The Weeping

There’s a great quote from my favorite book series that I’ve been recently reading that talks about an event called, ‘the Weeping’:

‘He recognized what was happening to him, this melancholy, this sense of despair. It had taken him often when he’d been younger, most frequently during the weeks of the Weeping, when the sky was hidden by clouds.’

It is in these lines that I felt a chord resonate with me. An idea of melancholy that runs it’s course falling amongst the ebbing rain. I remember moments I’ve had, where spats of melancholy have come and gone, nothing as harsh as true sadness, but days, just days, or sometimes even hours where it’s hard to go through the motions and I empathized with the character.

I understood how the Weeping felt for me. Not a literal downpour of water, but a slow cascade of sullen emotions that I feel sometimes.

I was reminded of how upbeat I am too, but also about how complex we as people are.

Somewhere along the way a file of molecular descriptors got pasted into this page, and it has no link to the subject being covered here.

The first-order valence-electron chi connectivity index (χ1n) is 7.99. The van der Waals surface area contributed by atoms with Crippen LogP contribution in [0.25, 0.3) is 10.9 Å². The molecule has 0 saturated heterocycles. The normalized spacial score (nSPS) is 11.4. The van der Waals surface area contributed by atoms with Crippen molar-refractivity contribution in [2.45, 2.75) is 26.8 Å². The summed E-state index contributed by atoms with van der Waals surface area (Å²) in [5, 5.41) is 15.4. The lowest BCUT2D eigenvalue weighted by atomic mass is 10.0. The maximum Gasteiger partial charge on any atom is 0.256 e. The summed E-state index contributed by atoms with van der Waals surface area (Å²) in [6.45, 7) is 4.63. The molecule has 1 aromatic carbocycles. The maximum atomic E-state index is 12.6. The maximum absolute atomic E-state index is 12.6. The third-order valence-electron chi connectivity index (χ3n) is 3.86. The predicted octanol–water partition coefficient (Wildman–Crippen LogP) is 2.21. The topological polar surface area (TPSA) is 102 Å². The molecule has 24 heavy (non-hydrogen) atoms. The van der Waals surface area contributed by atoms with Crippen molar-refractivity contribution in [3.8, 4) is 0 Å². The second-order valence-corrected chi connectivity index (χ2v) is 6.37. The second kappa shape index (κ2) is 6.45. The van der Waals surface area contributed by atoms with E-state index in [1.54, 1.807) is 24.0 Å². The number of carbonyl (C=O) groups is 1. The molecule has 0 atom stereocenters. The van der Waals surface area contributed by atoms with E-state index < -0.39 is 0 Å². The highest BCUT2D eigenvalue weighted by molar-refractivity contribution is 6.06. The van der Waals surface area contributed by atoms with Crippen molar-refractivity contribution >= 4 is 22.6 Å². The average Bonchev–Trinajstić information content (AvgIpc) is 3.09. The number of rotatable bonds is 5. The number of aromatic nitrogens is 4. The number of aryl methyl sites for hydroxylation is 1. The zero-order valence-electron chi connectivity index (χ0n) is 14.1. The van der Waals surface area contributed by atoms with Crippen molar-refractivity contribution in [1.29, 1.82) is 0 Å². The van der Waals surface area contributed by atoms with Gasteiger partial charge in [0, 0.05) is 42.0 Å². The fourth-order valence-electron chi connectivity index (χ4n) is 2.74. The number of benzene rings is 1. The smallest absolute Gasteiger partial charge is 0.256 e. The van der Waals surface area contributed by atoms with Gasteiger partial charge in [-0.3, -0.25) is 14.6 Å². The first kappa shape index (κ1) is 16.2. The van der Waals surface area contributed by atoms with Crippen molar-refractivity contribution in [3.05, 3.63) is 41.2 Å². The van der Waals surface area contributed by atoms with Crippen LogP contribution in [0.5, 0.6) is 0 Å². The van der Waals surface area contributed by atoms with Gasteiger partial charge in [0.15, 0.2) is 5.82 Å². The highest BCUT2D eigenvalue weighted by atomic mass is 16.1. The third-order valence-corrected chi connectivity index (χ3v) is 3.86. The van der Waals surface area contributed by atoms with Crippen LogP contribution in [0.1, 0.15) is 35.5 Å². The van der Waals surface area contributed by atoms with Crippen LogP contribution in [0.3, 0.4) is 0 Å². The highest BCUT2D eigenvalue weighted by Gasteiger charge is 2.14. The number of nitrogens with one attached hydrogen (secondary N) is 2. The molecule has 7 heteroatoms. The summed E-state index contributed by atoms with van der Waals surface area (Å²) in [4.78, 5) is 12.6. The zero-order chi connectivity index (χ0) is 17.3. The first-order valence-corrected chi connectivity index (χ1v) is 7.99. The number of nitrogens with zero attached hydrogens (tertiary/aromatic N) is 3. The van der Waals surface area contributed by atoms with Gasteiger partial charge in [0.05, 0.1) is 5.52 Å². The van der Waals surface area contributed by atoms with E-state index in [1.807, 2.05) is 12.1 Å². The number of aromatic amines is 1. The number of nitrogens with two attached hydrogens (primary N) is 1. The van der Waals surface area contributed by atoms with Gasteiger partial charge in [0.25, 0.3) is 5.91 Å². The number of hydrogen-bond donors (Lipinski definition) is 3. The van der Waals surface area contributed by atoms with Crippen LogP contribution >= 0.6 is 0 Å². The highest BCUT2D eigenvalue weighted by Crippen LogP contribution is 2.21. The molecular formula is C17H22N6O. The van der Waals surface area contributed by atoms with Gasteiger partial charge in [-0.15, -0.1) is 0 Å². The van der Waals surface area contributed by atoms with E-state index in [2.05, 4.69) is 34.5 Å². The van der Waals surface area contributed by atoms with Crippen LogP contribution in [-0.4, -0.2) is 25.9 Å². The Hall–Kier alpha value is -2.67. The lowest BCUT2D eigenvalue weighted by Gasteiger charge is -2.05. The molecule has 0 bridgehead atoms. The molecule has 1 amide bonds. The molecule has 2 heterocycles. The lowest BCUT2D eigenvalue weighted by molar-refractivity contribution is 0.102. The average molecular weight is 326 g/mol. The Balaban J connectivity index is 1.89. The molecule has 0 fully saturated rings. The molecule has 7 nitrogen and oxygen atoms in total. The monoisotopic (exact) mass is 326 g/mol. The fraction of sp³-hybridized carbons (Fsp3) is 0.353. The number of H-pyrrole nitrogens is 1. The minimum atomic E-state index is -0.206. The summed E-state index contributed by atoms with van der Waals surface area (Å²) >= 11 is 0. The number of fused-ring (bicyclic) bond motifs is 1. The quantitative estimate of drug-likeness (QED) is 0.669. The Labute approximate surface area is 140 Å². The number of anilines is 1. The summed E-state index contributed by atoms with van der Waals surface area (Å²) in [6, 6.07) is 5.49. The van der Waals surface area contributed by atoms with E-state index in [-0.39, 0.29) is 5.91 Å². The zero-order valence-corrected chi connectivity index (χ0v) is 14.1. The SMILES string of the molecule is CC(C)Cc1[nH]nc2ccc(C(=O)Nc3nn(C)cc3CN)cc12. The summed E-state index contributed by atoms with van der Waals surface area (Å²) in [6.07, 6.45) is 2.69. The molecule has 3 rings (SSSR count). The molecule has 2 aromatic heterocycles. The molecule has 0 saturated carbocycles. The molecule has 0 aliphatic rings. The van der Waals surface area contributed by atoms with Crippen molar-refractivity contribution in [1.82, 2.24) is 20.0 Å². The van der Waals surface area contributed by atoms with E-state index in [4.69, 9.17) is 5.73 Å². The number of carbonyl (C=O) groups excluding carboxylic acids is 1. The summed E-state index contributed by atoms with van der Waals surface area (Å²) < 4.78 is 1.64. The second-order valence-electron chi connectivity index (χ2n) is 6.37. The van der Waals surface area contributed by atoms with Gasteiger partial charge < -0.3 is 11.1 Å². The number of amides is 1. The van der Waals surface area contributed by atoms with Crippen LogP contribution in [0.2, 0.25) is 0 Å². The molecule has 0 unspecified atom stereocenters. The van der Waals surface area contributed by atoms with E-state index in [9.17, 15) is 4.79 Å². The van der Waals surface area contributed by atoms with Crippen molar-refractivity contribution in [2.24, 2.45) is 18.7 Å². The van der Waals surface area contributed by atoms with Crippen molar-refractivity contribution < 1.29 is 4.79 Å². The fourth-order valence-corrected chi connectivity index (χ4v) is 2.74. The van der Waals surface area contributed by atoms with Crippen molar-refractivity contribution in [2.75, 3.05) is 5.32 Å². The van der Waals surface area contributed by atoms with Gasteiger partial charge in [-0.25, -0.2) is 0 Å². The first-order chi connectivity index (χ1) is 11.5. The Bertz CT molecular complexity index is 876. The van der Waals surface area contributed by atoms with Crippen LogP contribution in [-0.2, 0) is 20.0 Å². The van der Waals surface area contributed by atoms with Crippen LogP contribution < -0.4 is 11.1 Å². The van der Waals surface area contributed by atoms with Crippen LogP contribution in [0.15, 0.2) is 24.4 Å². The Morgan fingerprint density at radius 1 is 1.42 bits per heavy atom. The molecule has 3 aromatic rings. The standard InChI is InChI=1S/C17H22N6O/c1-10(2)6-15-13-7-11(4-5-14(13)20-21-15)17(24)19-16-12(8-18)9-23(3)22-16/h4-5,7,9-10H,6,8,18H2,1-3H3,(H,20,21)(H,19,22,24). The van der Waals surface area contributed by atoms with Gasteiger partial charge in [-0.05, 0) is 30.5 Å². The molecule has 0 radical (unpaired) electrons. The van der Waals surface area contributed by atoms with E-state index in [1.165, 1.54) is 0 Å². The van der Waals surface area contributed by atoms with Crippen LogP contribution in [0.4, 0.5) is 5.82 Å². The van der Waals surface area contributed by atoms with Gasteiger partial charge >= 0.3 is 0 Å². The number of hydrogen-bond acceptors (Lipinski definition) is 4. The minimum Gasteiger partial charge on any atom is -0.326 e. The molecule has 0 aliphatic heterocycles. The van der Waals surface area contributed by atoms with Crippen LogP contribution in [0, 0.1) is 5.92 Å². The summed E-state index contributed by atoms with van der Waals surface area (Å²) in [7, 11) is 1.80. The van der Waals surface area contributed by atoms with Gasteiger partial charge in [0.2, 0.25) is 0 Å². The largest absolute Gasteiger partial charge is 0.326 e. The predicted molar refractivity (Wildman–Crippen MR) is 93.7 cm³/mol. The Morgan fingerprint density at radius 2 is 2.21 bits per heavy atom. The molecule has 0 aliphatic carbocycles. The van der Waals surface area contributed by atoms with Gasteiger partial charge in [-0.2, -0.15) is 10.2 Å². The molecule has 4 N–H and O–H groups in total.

Going back to my old work I remember how I used to dwell on masks, writing often as a young adult, about how we as people wear masks to fit specific circumstances in our lives.

But I think I now realize that the masks that I show people are protection for both them and myself. Sometimes we as people need to feel. We need to allow our emotions to run their course, droplets leading to streams, streams to rivers and rivers back to the source. Going back to my old work

It’s a cycle, much like our lives. What has happened before, can and probably will happen again. How I feel may sometimes go against the ‘norm’ and I think we as a society aren’t very well equipped to deal with melancholy.

Its this idea of politeness in society.

An idea of politeness being inherently a set of rules we follow to go about our day, a means to an end.

Do not misunderstand, I am not saying we are incapable of sympathy and oft times empathy, but good advice is a burden and many people have their own center to watch over.

So I wear my mask to let my emotions ebb and flow, and I preserve the smile so easily formed upon mine lips, and if I wink and crack and tickle, perhaps you could just once remember that the dried lids of a man’s smile often run deeper than the lake of a still life.

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